On June 19, 2001, R.D . and A.D . filed petitions to adopt both subject children together as husband and wife. These petitions were subsequently assigned to this court for review. Upon reviewing the petitions and the supporting documents, this court realized that all the surrenders were conditioned upon R.D .'s adoption of the children, and that the biological parents had indicated that they were not consenting to A.D . adopting the children. Since this court was aware that under the Domestic Relations Law R.D . could not adopt the children without his wife A.D ., it then brought this problem to the attention of counsel.  Subsequently, the attorney for R.D . and A.D . made a motion before this court requesting that it either allow both R.D . and A.D . to adopt jointly, regardless of the condition contained in the surrenders, or allow R.D . to adopt alone. The court then heard oral arguments on the motion.
Section 110 of the Domestic Relations Law delineates who may adopt. The statute reads in pertinent part:
" An adult unmarried person or an adult husband and his adult wife together may adopt another person. An adult married person who is living separate and apart from his or her spouse pursuant to a decree or judgment of separation or pursuant to a written agreement of separation ... or an adult married person who has been living separate and apart from his or her spouse for at least three years
prior to commencing an adoption proceeding may adopt another person."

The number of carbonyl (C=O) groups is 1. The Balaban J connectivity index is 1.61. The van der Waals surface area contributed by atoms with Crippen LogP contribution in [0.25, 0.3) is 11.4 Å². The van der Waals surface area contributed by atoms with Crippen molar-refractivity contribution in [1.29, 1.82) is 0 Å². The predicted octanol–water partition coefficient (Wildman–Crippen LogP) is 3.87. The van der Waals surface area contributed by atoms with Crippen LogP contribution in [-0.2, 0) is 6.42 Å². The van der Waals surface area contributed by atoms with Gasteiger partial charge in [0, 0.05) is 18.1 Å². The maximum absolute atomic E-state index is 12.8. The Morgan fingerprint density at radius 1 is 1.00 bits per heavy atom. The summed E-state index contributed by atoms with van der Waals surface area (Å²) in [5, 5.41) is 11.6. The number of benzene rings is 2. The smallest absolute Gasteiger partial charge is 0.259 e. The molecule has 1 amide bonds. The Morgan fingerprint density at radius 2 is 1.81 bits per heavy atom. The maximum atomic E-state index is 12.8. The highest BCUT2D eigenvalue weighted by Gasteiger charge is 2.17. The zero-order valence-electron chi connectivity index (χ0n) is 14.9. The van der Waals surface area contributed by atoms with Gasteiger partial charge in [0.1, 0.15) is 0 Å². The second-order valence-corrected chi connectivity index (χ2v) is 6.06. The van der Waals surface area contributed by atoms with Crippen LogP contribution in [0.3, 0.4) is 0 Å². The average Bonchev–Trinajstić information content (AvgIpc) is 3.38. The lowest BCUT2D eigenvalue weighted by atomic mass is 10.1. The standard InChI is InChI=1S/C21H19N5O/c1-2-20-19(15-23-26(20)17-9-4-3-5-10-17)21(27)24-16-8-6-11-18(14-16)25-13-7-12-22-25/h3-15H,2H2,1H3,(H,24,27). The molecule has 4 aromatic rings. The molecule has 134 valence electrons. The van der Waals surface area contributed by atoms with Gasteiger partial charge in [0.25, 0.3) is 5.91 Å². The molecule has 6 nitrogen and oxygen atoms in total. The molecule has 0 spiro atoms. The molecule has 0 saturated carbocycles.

The statute specifically indicates the circumstances under which a married person may adopt. The statute provides that a married adult must adopt together with his/her spouse unless they have either been living apart for at least three years or have been legally separated. A married adult whose spouse does not join in the adoption petition does not have standing to adopt another person under the statute. Counsel for the prospective adoptive parents in this matter argues that the Court of Appeals does not require a strict construction of the adoption statute based on its decision in Matter of Jacob (86 N.Y.2d 651, 658 ). In Jacob, the Court allowed the homosexual partner of a biological parent to adopt the child of that individual. The Court noted that the purpose of the adoption statute was to further the best interests of children. In Jacob, however, the prospective adoptive parent was an unmarried individual. Under the clear language of Domestic Relations Law § 110, an unmarried person has standing to adopt. The Court even noted that " [t]he statute uses the word 'together' only to describe married persons and thus does not preclude an unmarried person in a relationship with another unmarried person from adopting." (Id. at 660.) The statute does, however, preclude a married individual in an intact marriage from adopting without his/her spouse. Moreover, the Court in Jacob never advocated contravening the clear language of the statute to confer standing on an individual. In fact, the Court in Jacob stated that both the language of the statute as well as its legislative intent must be strictly construed. (Id. at 659.) In 1984 and again in 1991, Domestic Relations Law § 110 was amended to allow married adults to adopt without their spouses under certain circumstances. Those circumstances are the ones that are currently delineated in Domestic Relations Law § 110. In 1984 (L 1984, ch 218, § 1), the statute was amended to allow a married individual who is living separate and apart from his/her spouse to adopt when there is a judgment of separation or a ...